Seattle City Council Votes to Restrict Hosts Running Background Checks


On January 20th, 2018, the "Fair Chance Housing ordinance" went into effect, barring many landlords and property managers/owners from running criminal background checks on prospective tenants. Since Seattle is one of 2nd Address' core markets, and the ordinance is controversial, we've taken the time to analyze this and explain how this can affect our listing hosts.

What Is This Ordinance Exactly?

The objective of the legislation is to help the city of Seattle curb the issues of inequality and homelessness and to help facilitate the reincorporation of ex-cons into society. A PDF of the full ordinance can be found here.

This initiative is part of the city's "Housing Affordability and Livability Agenda".

Exemptions & Exceptions

The ordinance has several exemptions, namely:

  • Property managers renting part of their own homes and sharing a kitchen or bathroom with a tenant.
  • Property managers renting mother-in-law apartments or backyard cottages on properties where they live.
  • Prospective tenants who are convicted sex offenders, and who committed their crimes as adults.

According to the Seattle Times, "The version of the legislation that Mayor Ed Murray sent to the council in June said landlords would be allowed to consider criminal convictions less than 2 years old and said landlord-occupied buildings with four or fewer units would be exempt.

But council members voted unanimously in committee to eliminate the two-year look-back clause and the exemption for small, landlord-occupied buildings."

Proponent's Argument

Seattle mayor Ed Murray and others feel that this ordinance will reduce discrimination against people with criminal records and allow them to more quickly reintegrate into society. In turn, that might help the city alleviate its homelessness problem.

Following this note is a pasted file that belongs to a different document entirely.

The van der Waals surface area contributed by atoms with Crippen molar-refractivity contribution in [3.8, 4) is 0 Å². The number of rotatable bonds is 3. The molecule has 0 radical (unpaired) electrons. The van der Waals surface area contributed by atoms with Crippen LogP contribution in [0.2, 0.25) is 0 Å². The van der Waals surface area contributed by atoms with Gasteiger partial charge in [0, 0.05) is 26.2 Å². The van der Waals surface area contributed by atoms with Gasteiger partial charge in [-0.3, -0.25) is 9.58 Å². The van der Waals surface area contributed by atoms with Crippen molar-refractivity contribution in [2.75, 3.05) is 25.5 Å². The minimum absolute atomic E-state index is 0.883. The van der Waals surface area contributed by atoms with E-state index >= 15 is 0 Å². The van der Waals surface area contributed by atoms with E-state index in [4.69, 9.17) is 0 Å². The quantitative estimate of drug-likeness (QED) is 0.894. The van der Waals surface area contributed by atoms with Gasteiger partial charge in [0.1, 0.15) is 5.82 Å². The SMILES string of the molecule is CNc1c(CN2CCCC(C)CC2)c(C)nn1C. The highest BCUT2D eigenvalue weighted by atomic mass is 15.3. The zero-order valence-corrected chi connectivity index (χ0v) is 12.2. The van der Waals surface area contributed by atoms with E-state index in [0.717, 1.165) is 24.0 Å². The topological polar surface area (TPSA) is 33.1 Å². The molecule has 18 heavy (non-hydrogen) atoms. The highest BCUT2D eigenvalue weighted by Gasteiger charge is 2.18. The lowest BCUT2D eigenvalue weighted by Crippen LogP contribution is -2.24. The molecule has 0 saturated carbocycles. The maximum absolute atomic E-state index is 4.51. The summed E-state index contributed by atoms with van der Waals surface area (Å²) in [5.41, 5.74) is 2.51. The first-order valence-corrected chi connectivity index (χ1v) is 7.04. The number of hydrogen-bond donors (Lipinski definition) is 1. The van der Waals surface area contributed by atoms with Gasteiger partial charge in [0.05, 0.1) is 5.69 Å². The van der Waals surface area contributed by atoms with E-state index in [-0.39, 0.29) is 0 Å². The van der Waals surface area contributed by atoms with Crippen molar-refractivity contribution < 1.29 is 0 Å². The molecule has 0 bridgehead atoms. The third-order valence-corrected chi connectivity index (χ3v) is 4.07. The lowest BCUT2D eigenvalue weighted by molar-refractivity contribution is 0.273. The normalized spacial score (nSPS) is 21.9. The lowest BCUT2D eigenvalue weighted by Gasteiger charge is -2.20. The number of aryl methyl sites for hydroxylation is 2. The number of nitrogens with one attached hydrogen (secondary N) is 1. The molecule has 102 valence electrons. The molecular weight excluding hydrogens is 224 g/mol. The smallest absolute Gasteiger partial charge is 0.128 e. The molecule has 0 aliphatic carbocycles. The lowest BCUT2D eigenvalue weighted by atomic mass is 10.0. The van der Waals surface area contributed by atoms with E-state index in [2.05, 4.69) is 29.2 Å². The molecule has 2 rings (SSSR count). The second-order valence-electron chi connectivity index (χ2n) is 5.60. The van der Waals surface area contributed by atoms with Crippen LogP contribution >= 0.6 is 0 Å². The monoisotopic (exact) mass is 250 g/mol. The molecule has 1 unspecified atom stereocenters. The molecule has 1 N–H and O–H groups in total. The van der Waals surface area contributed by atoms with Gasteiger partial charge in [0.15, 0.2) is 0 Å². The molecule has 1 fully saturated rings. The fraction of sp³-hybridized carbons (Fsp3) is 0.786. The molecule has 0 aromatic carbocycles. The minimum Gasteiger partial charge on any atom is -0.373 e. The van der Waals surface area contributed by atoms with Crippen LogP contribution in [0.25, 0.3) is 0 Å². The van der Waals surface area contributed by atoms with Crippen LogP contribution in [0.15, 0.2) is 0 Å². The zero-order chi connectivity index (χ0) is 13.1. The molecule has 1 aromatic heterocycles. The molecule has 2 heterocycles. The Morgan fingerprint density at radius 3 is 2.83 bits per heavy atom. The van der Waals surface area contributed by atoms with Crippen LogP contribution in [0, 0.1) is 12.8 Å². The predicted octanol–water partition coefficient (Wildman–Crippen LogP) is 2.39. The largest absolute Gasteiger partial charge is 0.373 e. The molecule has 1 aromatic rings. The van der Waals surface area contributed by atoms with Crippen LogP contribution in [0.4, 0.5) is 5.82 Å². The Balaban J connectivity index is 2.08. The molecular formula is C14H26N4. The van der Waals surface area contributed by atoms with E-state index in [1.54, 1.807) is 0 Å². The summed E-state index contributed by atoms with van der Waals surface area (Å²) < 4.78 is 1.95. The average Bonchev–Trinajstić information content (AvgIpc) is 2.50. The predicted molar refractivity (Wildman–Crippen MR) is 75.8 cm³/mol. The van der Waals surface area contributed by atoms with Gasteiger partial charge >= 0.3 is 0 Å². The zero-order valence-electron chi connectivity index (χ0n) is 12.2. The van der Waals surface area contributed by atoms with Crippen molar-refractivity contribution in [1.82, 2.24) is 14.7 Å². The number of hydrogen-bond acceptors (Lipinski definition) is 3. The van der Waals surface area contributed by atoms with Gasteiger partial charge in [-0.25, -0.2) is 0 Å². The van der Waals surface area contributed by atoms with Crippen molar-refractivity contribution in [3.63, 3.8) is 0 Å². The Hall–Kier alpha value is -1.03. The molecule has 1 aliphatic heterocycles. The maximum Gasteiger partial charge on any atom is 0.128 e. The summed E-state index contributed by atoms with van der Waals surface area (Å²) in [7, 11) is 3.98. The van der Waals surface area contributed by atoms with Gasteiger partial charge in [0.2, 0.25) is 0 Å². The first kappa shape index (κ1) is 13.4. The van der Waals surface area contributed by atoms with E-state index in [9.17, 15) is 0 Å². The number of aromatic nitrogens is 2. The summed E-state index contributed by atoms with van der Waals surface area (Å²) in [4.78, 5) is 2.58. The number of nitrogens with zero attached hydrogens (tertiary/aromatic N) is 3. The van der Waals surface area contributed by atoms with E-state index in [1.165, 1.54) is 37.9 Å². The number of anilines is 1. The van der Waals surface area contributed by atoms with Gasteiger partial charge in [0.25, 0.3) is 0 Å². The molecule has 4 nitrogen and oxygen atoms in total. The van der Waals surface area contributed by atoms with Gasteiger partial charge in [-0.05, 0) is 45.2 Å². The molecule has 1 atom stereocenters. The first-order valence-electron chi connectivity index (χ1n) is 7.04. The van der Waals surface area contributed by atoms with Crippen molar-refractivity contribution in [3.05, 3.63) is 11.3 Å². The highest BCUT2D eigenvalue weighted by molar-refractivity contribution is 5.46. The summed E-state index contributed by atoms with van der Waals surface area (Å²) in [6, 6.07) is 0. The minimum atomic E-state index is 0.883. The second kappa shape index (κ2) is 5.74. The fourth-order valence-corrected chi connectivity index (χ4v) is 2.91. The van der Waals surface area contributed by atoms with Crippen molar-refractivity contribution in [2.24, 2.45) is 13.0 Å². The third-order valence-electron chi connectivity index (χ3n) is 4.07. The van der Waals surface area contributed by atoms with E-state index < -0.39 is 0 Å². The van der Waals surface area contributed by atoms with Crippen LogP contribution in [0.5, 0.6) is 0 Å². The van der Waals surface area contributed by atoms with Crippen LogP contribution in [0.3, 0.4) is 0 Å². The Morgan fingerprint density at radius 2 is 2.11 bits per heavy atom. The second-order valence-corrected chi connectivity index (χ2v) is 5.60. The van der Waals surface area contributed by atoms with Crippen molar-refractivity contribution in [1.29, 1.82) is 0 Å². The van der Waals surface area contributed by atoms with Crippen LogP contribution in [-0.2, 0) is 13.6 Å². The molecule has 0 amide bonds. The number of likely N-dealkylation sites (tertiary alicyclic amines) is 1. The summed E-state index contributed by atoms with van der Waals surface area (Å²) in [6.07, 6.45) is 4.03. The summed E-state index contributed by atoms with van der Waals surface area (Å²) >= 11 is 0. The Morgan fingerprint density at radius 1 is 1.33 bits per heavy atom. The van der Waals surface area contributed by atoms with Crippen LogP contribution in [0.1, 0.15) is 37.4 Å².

Council member Lisa Herbold, the law’s main proponent, argued:

"You've paid your debt to society if you've served your time...Blocking formerly incarcerated people from accessing stable housing is an extrajudicial punishment not consistent with the rule of law."

Another important point the proponents make is that even folks who had been arrested but not convicted might get screened out by today's practices; this ordinance would help prevent that from happening.

So it's difficult to argue that this ordinance is baseless. There is virtually a consensus that some of the current background check practices go too far and that society needs to facilitate the reintegration of ex-cons. Housing is an important part of that.

Opposition's Argument

The main contention to the Fair Chance Housing ordinance is whether or not the policy was written too broadly.

A post by notes:

It's true that our current criminal justice system unnecessarily tars citizens with arrest records and criminal histories, and that those criminal histories make it more difficult to find jobs and housing. But attempting to mitigate the effects of a broken criminal justice system by foisting extra costs onto landlords—who have quite understandable reasons to wants to know about tenants' criminal histories—is not the answer.

Popular real estate investor site has a very active messaging thread about this, with many users expressing frustration. One commenter shared an alternative, writing: